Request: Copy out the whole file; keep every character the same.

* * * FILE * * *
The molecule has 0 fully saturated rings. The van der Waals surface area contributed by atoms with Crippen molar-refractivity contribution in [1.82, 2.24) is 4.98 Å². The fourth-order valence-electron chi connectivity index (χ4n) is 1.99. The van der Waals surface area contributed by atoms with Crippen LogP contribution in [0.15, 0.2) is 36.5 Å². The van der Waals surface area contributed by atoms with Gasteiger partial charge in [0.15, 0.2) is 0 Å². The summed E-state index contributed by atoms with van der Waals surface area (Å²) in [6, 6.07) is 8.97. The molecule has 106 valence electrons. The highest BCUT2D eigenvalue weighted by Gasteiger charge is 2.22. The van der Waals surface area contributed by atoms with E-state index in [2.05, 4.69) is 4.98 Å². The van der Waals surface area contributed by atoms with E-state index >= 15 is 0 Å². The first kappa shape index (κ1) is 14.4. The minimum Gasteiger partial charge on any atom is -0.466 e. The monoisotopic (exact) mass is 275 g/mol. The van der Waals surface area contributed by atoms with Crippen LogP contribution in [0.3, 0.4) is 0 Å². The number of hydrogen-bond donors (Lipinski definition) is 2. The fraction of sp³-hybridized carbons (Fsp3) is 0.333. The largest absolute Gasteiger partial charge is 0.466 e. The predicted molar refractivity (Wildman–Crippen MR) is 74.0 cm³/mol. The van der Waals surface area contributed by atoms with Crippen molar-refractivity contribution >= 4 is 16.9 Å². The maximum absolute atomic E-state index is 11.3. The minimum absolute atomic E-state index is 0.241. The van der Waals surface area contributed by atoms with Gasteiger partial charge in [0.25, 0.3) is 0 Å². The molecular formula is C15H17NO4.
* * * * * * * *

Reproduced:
The molecule has 0 fully saturated rings. The van der Waals surface area contributed by atoms with Crippen molar-refractivity contribution in [1.82, 2.24) is 4.98 Å². The fourth-order valence-electron chi connectivity index (χ4n) is 1.99. The van der Waals surface area contributed by atoms with Crippen LogP contribution in [0.15, 0.2) is 36.5 Å². The van der Waals surface area contributed by atoms with Gasteiger partial charge in [0.15, 0.2) is 0 Å². The summed E-state index contributed by atoms with van der Waals surface area (Å²) in [6, 6.07) is 8.97. The molecule has 106 valence electrons. The highest BCUT2D eigenvalue weighted by Gasteiger charge is 2.22. The van der Waals surface area contributed by atoms with E-state index in [2.05, 4.69) is 4.98 Å². The van der Waals surface area contributed by atoms with E-state index >= 15 is 0 Å². The first kappa shape index (κ1) is 14.4. The minimum Gasteiger partial charge on any atom is -0.466 e. The monoisotopic (exact) mass is 275 g/mol. The van der Waals surface area contributed by atoms with Crippen LogP contribution in [0.3, 0.4) is 0 Å². The number of hydrogen-bond donors (Lipinski definition) is 2. The fraction of sp³-hybridized carbons (Fsp3) is 0.333. The largest absolute Gasteiger partial charge is 0.466 e. The predicted molar refractivity (Wildman–Crippen MR) is 74.0 cm³/mol. The van der Waals surface area contributed by atoms with Crippen molar-refractivity contribution >= 4 is 16.9 Å². The maximum absolute atomic E-state index is 11.3. The minimum absolute atomic E-state index is 0.241. The van der Waals surface area contributed by atoms with Gasteiger partial charge in [0.25, 0.3) is 0 Å². The molecular formula is C15H17NO4.